Meet Zoya Thomas Lobo India’s First Transgender Photojournalist

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Zoya Thomas Lobo

LGBTQ in India is a tough topic as not many people have been enlightened with the thought of liberal modernity. They are stuck with the values of yesteryears that don’t make much sense in the modern world. Thus growing up as a transgender is a tough task especially in a country like India. But then, there are some who despite the hard challenges had come ahead conquering the so-called notions and norms of the society restricting their heart to speak. One such person is Zoya Thomas Lobo who shattered all the obstacles and came out like a star.   

But before we dive deep into her story, let’s talk about the glorifying world of media and entertainment. The fabulous world of lights and cameras might not be the same for people of choice. India is a country facing gender crises at the moment, with not only women but majorly with the LGBTQ community. Diversity and inclusion is only the show of limelight but the ground reality remains far contrasting and Zoya seems to be yet another victim of such victimization. But it is the courage of Zoya that totally changed her fate and made her India’s First Transgender Photojournalist.

The Amazing Story Of Zoya Thomas Lobo

Zoya was just as common as every one of us until the government announced lockdown in 2020 amid the wake of coronavirus. Lobo like many other workers was suffering to meet her last needs. Thankfully, few good wishers came to her rescue and provided her with a sufficient ration. But this was not enough and Zoya always strived for better. One day, while returning from picking up rations, she saw 2,000 people at Bandra station. They were the migrant workers who were protesting because they wanted to go back to their villages. Seeing the scene, Zoya rushed home and grabbed her camera to click pictures of the scene. This was the most usual attempt by Zoya. Fortunately, the pictures went viral and many media outlets used them in their cover stories.

“Some of them used my pictures, some even gave me a byline, and that was when I got introduced to photojournalism,” said Zoya Thomas Lobo in an interview with The Better India.

Though her pictures were highly acknowledged, she still struggled for a full-time job. She is a press cardholder and can report from anywhere she wishes but due to lack of a job, there isn’t much she can do. Hence, she works as a freelancer for various publications but meets her financial needs by begging in the Mumbai local train.

Zoya Thomas Lobo

Zoya Thomas Lobo And Her Struggle With Patriarchy

Unlike many Trans people, Zoya’s life was fortunate enough to have an accepting family. She came out as Gay at the age of 11 when she found herself different from the rest of the boys. She grew up in Mahim’s Kapad Bazar, not too far from the railway lines with her single mother and a sister. She also had many friends with whom she felt comfortable with her identity. At the age of 17, Zoya met her Guru who recognized her as a transgender and introduced her to the group. She raised Zoya like her own and taught her many things about their work like clapping. She also learned many other skills from her and even went earning along with them.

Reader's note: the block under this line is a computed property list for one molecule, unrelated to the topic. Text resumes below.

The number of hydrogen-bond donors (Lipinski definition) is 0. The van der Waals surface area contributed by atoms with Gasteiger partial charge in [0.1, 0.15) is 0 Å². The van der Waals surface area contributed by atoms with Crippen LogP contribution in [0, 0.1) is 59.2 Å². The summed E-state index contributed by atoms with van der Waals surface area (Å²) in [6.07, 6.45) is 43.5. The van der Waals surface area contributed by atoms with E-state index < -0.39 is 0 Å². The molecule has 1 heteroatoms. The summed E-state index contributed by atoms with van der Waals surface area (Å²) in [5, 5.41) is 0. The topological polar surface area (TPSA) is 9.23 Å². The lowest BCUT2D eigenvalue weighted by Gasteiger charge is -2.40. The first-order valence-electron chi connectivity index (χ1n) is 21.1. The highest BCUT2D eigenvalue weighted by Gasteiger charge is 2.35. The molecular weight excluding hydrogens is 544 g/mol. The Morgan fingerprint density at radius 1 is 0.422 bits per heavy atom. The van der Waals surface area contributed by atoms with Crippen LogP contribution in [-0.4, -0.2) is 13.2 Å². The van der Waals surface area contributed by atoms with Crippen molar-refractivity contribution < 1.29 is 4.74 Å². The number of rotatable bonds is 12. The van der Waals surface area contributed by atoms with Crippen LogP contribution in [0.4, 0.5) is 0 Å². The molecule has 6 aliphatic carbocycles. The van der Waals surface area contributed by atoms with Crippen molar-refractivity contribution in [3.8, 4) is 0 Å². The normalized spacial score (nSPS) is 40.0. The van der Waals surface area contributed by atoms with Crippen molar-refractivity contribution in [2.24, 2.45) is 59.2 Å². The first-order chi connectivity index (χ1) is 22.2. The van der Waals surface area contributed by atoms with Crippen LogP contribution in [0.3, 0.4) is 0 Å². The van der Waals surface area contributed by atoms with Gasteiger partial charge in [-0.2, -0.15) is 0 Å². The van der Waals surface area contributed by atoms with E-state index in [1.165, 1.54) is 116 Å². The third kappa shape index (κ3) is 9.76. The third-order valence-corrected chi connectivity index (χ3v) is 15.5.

As transgender people don’t have many opportunities of having a decent job, most of them rely on begging and performing and so thus Zoya. At first, her mother was a bit hesitant about her job but after witnessing what Zoya does, her mother accepted her as the way she is. But begging in Mumbai locals was never meant for Zoya and she always wanted to do something bigger and better. Thus by managing a savings of 30 thousand, Zoya bought her first camera and that’s how her journey started.

Once in 2018, Zoya watched a short film ‘Hijra Shap Ki Vardaan’ on YouTube and felt there were many loopholes in the plot. She commented her doubts in the comment box and surprisingly got selected to act in the Film’s sequel and had a chance to win an award for her performance too. The film amassed over 4 million views on YouTube. She now works for the betterment of the community and the upliftment of many young talents like her.

Zoya’s story proves that ‘Success is not final, failure is not fatal: it is the courage to continue that counts.’  She conquered the gender atrocities and is still fighting for her place in the hierarchy. It’s unfortunate that despite being recognized by the Indian Government, our society still scuffles with accepting the LGBTQ community. They don’t have any access to having a good job in society and thus rely on things that they don’t wish to do. Our country has many such individuals like Naaz Joshi, Gauri Sawant, or Laxmi Narayan Tripathi who had made India proud on an international level. And just like them, there are hundreds of them marking an end to India’s patriarchal story. The only thing we need right now is a change in mindset that does not revolve around the patriarchal myths. 

The team of The Indianness requests everyone to come forward to help the LGBTQ community and give them work in your firms so that the equality that we all strive for truly reflects what it means.  

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